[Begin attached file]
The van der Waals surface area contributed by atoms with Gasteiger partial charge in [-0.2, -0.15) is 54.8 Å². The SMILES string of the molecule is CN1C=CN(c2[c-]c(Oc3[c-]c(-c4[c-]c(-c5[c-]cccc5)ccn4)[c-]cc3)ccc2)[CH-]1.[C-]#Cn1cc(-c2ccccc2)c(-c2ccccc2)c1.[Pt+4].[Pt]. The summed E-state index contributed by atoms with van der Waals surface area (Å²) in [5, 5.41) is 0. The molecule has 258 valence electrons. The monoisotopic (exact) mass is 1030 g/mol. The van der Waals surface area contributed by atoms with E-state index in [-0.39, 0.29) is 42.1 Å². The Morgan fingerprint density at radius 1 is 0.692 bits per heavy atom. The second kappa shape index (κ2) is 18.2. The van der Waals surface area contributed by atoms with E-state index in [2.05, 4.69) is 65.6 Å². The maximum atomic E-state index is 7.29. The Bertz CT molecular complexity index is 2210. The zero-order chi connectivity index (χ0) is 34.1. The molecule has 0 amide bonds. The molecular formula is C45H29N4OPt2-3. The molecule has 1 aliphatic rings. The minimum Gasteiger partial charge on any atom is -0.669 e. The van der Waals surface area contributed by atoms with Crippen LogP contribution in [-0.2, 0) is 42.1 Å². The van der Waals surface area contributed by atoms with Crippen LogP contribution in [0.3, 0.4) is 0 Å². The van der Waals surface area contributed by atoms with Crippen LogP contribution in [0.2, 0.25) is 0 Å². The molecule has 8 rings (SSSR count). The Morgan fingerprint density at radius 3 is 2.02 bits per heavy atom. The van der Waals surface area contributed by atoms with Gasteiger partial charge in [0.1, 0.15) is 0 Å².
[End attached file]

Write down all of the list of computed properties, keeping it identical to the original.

The van der Waals surface area contributed by atoms with Gasteiger partial charge in [-0.2, -0.15) is 54.8 Å². The SMILES string of the molecule is CN1C=CN(c2[c-]c(Oc3[c-]c(-c4[c-]c(-c5[c-]cccc5)ccn4)[c-]cc3)ccc2)[CH-]1.[C-]#Cn1cc(-c2ccccc2)c(-c2ccccc2)c1.[Pt+4].[Pt]. The summed E-state index contributed by atoms with van der Waals surface area (Å²) in [5, 5.41) is 0. The molecule has 258 valence electrons. The monoisotopic (exact) mass is 1030 g/mol. The van der Waals surface area contributed by atoms with E-state index in [-0.39, 0.29) is 42.1 Å². The Morgan fingerprint density at radius 1 is 0.692 bits per heavy atom. The second kappa shape index (κ2) is 18.2. The van der Waals surface area contributed by atoms with E-state index in [2.05, 4.69) is 65.6 Å². The maximum atomic E-state index is 7.29. The Bertz CT molecular complexity index is 2210. The zero-order chi connectivity index (χ0) is 34.1. The molecule has 0 amide bonds. The molecular formula is C45H29N4OPt2-3. The molecule has 1 aliphatic rings. The minimum Gasteiger partial charge on any atom is -0.669 e. The van der Waals surface area contributed by atoms with Crippen LogP contribution in [-0.2, 0) is 42.1 Å². The van der Waals surface area contributed by atoms with Crippen LogP contribution in [0.3, 0.4) is 0 Å². The van der Waals surface area contributed by atoms with Crippen LogP contribution in [0.2, 0.25) is 0 Å². The molecule has 8 rings (SSSR count). The Morgan fingerprint density at radius 3 is 2.02 bits per heavy atom. The van der Waals surface area contributed by atoms with Gasteiger partial charge in [0.1, 0.15) is 0 Å².